Bobbie Gentry | The Delta Sweete-Deluxe Edition | (Capitol/UMe)
5 out of 5 stars
Anyone who dismissed Bobbie Gentry as a one-hit-wonder after 1968’s chart topping “Ode to Billie Joe” had to reconsider about six months later. That’s when she followed the song and her debut album with the superb and genre expanding The Delta Sweete.
Fast forward 50 years to 2018. A beautifully crafted tribute to the record was oddly helmed by experimental indie rockers Mercury Rev featuring such luminaries as Lucinda Williams, Beth Orton and Hope Sandoval interpreting the songs. The initial album, a commercial disappointment when first released, found a cult audience during the decades since. It is now getting a long overdue deluxe treatment, complete with a fresh stereo remix, remastering, previously unreleased demos, alternate versions of some tracks and the original mono mix.
This song cycle—or suite, as the title implies– of sorts focuses on Gentry’s upbringing in Chickasaw County Mississippi (2018’s mammoth eight disc Gentry box was entitled The Girl From Chickasaw County). As such these originals and rootsy covers reflect the diversity of genres she heard growing up. There is blues (“Big Boss Man,” Mose Allison’s “Parchman Farm”), gospel (“Sermon” which also predated a sort of country rap), honeyed folk (“Jessye’ Lisbeth”), string enhanced chamber music (“Mornin’ Glory”), widescreen pop (a rearranged “Tobacco Road” that incorporates commercial country of the day with blues and backwoods harmonica), gauzy, dreamy introspection (“Refractions”), swampy musings (“Okolona River Bottom Band”) and of course country (a version of Doug Kershaw’s “Louisiana Man”). All of that in a dozen songs that total just over a half hour, short even for 1969.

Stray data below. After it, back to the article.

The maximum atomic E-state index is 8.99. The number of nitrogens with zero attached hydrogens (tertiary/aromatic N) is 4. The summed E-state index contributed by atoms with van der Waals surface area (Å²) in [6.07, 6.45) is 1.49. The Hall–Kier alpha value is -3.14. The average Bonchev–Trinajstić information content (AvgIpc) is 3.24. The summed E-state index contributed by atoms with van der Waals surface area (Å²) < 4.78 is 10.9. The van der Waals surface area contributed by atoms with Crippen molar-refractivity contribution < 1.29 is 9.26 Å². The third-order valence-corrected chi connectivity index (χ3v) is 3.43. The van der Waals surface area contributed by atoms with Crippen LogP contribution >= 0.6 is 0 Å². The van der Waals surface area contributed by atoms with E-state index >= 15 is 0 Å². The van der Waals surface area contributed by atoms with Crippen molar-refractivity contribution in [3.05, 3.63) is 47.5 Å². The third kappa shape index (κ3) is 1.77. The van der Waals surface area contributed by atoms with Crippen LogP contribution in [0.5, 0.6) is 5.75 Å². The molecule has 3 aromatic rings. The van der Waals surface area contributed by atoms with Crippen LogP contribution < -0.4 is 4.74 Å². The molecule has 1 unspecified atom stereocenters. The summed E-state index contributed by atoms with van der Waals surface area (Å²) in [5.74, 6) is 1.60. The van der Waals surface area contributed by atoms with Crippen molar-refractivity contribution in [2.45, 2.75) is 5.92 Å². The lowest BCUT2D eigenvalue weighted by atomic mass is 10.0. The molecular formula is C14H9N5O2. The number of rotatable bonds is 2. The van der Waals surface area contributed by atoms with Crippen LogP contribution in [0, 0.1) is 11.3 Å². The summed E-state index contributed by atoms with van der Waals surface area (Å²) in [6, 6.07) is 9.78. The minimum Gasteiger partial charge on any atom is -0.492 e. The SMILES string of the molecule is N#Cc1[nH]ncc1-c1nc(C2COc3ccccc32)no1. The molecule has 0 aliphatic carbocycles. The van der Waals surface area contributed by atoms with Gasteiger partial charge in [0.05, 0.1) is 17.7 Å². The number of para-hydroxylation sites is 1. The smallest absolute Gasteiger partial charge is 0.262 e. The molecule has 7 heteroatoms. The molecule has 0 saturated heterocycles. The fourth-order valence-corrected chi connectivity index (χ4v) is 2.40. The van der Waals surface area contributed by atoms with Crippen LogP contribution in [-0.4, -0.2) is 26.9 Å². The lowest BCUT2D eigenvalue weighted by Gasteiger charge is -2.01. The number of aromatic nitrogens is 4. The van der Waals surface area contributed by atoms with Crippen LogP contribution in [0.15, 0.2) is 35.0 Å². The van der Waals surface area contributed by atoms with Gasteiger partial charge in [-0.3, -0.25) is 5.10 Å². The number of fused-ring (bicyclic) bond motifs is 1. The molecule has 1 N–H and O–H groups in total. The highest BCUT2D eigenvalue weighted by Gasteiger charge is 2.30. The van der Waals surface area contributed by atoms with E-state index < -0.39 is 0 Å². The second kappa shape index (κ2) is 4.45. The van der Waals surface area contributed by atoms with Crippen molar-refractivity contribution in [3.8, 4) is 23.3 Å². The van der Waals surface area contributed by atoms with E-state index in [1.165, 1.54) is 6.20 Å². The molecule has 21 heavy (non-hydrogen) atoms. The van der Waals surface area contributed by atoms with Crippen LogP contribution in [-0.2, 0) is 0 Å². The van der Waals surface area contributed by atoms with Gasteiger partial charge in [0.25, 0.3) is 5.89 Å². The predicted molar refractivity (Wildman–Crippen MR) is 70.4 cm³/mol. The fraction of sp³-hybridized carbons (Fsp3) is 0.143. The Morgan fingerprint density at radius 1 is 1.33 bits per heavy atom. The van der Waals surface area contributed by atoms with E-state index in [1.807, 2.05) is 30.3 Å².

Orchestrations by Jimmie Haskell (he performed the same service on “Ode to Billie Joe”) are a little dated, as is some of the sweetening endemic to the time. But the sound remains charming in its attempt to push boundaries while remaining true to the musical roots she celebrates, especially this early in Gentry’s career.
Her spectacular voice is the star though. The savvy and effortless combination of shy, sexy, and swaggering is front and center in the mix, molding and caressing the material, over half of which is self-penned. The previously unreleased solo acoustic demo of “Feelin’ Good” is stunning in its simplicity. A full band run through of Willie Dixon’s “Seventh Son,” (another extra) leans a little too close to the slick Johnny Rivers 1965 hit, but Gentry’s husky voice delivers an impressive performance.
File this classy reissue in the better-late-than-never bin. Those who haven’t experienced the album yet can jump in now and appreciate just how ahead of her time Bobbie Gentry was. It proves that the iconic “Ode to Billie Joe” displayed just the tip of her talent iceberg.